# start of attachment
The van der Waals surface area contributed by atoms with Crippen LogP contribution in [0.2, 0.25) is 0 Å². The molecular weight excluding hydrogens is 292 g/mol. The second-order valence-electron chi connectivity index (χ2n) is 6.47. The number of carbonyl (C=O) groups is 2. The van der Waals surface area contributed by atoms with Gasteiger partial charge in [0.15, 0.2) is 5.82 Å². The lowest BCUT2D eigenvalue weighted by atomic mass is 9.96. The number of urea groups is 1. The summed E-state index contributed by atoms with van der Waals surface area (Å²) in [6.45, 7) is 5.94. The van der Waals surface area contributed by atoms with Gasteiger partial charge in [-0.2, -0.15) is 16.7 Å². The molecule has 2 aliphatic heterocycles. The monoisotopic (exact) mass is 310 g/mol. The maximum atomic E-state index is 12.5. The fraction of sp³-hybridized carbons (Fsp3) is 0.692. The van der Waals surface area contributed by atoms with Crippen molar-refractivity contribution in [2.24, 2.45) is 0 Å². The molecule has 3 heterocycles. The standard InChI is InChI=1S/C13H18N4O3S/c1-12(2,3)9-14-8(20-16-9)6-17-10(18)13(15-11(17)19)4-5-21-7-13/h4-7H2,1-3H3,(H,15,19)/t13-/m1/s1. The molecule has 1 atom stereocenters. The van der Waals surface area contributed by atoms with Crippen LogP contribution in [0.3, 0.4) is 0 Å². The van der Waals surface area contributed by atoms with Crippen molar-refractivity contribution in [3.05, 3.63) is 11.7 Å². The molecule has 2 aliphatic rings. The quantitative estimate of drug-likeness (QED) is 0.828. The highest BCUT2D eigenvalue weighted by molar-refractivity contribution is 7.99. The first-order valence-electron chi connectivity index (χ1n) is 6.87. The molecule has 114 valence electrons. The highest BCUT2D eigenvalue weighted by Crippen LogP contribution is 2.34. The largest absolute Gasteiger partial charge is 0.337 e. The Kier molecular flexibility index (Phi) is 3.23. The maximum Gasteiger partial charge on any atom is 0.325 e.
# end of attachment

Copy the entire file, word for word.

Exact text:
The van der Waals surface area contributed by atoms with Crippen LogP contribution in [0.2, 0.25) is 0 Å². The molecular weight excluding hydrogens is 292 g/mol. The second-order valence-electron chi connectivity index (χ2n) is 6.47. The number of carbonyl (C=O) groups is 2. The van der Waals surface area contributed by atoms with Gasteiger partial charge in [0.15, 0.2) is 5.82 Å². The lowest BCUT2D eigenvalue weighted by atomic mass is 9.96. The number of urea groups is 1. The summed E-state index contributed by atoms with van der Waals surface area (Å²) in [6.45, 7) is 5.94. The van der Waals surface area contributed by atoms with Gasteiger partial charge in [-0.2, -0.15) is 16.7 Å². The molecule has 2 aliphatic heterocycles. The monoisotopic (exact) mass is 310 g/mol. The maximum atomic E-state index is 12.5. The fraction of sp³-hybridized carbons (Fsp3) is 0.692. The van der Waals surface area contributed by atoms with Crippen molar-refractivity contribution in [2.24, 2.45) is 0 Å². The molecule has 3 heterocycles. The standard InChI is InChI=1S/C13H18N4O3S/c1-12(2,3)9-14-8(20-16-9)6-17-10(18)13(15-11(17)19)4-5-21-7-13/h4-7H2,1-3H3,(H,15,19)/t13-/m1/s1. The molecule has 1 atom stereocenters. The van der Waals surface area contributed by atoms with Crippen LogP contribution in [0.3, 0.4) is 0 Å². The van der Waals surface area contributed by atoms with Crippen molar-refractivity contribution in [3.05, 3.63) is 11.7 Å². The molecule has 2 aliphatic rings. The quantitative estimate of drug-likeness (QED) is 0.828. The highest BCUT2D eigenvalue weighted by molar-refractivity contribution is 7.99. The first-order valence-electron chi connectivity index (χ1n) is 6.87. The molecule has 114 valence electrons. The highest BCUT2D eigenvalue weighted by Crippen LogP contribution is 2.34. The largest absolute Gasteiger partial charge is 0.337 e. The Kier molecular flexibility index (Phi) is 3.23. The maximum Gasteiger partial charge on any atom is 0.325 e.